Not only rich financiers and merchants, but also even the kings and queens, princes and the ministers, became followers of Mahavira. His family connections with the various rulers were through his mother Trisala and his maternal uncle, Cetaka, the King of Vaisali; and many royal names are found in the Jain tradition. Those who joined the fourfold order established by Mahavira and the royal patronage must have encouraged the spread of the faith. Both Jains and Buddhists claim most of the contemporary rulers as followers of their respective religions, as it seems that it was the general policy of the rulers of these, and indeed later, times to show respect to teachers of different traditions. The Parsvanatha sect had its stronghold in Rajagriha and King Srenika's father was a follower, so it was natural that his son should be attracted to Jainism, and Srenika's son Kunika, in his turn, is represented in Jain texts as a Jain. According to Jain scriptures, Srenika's soul, in a subsequent rebirth, is to become an arhat and the first tirthankara of the next half-cycle of cosmic time (Chandrasekhar 1979: 124). In Buddhist texts, however, Srenika and Kunika are known by the names of Bimbisara and Ajatasatru, and are both described as accepting Buddhism (Chatterjee 1978: p.26).

Mahavira is said to have visited southern India and Rajasthan and propagated his message, but the evidence requires further research. There are stray references in the Jain texts to conclude that in the course of time Jainism spread to different part of India and received royal patronage. In the times of Mahavira, its influence seems to be mainly to the modern states of Bihar, and some parts of Bengal, Uttar Pradesh and Orissa.

Another of Mahavira's converts was a prince Ardraka, who became an ascetic (Sutra krutaanga, II.6). He was very much influenced by the teachings of Mahavira and supported Jainism in disputations with the teachers of other religions. This Ardraka is identified with a prince of the Persian Emperor Surusha (588-530 BCE). Both the emperor and the prince are said to have sent gifts to King Srenika of Magadha and his son Abhayakumara, who sent presents in return. It is also said that Abhayakumara convinced Ardraka of the truth of Mahavira's teachings so that he became a follower of Mahavira.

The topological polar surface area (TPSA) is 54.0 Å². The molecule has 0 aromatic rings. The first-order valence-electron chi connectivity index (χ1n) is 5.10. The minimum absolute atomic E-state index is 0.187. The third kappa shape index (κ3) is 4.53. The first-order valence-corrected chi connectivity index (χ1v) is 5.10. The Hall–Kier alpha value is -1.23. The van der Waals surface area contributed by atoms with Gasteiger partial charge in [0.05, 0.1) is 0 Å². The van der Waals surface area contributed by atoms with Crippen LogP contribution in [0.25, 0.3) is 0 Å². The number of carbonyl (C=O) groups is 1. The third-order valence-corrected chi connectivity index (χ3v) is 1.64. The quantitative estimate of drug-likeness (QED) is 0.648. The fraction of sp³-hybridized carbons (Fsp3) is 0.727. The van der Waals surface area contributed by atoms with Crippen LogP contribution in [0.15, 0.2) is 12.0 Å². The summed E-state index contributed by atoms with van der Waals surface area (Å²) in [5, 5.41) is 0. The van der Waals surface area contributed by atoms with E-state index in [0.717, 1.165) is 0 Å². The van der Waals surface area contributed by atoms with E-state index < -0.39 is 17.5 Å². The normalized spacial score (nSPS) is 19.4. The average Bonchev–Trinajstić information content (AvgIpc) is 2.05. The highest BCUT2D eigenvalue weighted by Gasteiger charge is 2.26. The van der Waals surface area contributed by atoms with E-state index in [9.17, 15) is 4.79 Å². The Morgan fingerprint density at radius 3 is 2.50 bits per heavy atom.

Mahavira and the Buddha

The evidence from Buddhist literature (Anguttha-Nikaya: 8-2, 1, 7 and Majjhima Nakaya) proves that Mahavira and the Buddha were contemporaries, and although they did not meet, there were occasions when they felt interested in knowing and discussing each other's views through intermediaries. These included in particular the Jain ascetics Dirghatapasvi and Satyaka, and, among the Jain laity, the prince Abhaya, the banker Upali and the general Sinha. Even though they are said to have been present at the same times in certain places, Nalanda, Vaisali and Rajagriha, they are not known to have met. Mahavira was older than the Buddha and predeceased him by several years. It is said that the Buddha had great respect for Mahavira and did not openly preach while the latter lived.

Moksa

Mahavira attained moksa (liberation) in 527 BCE according to the traditional dating. It is said in the Kalpa Sutra that when Mahavira died the eighteen confederate kings of the neighbouring regions instituted illuminations, saying 'since the light of intelligence is gone, let us make an illumination as a symbol of knowledge' (Kalpa Sutra 1984: 127) As we have seen, Mahavira was not the founder of a new religion. What he did was to reform and elaborate the previous creed handed down through a succession of previous tirthankaras. He addressed the various problems of the day, such as slavery, the inferior status of women in the family, society and religion, the Brahmanical caste system and untouchability, the exploitation of the weak by the strong, the ills of economic inequality, indulgence in carnal desires and passions of the flesh, killing or harming life for the sake of religion or pleasure of the senses; evils which are no less in evidence in the present-day world. He supplied a very firm philosophical basis to the simple creed of non-violence (ahimsaa), and reorganised the fourfold order of monks and nuns, laymen and laywomen. This began in the time of Mahavira's predecessors, the twentieth or twenty-first tirthankaras, was consolidated during the time of the twenty-second, Neminatha, and the twenty-third, Parsvanatha. It was an accomplished fact by the time Mahavira's terrestrial career came to a close.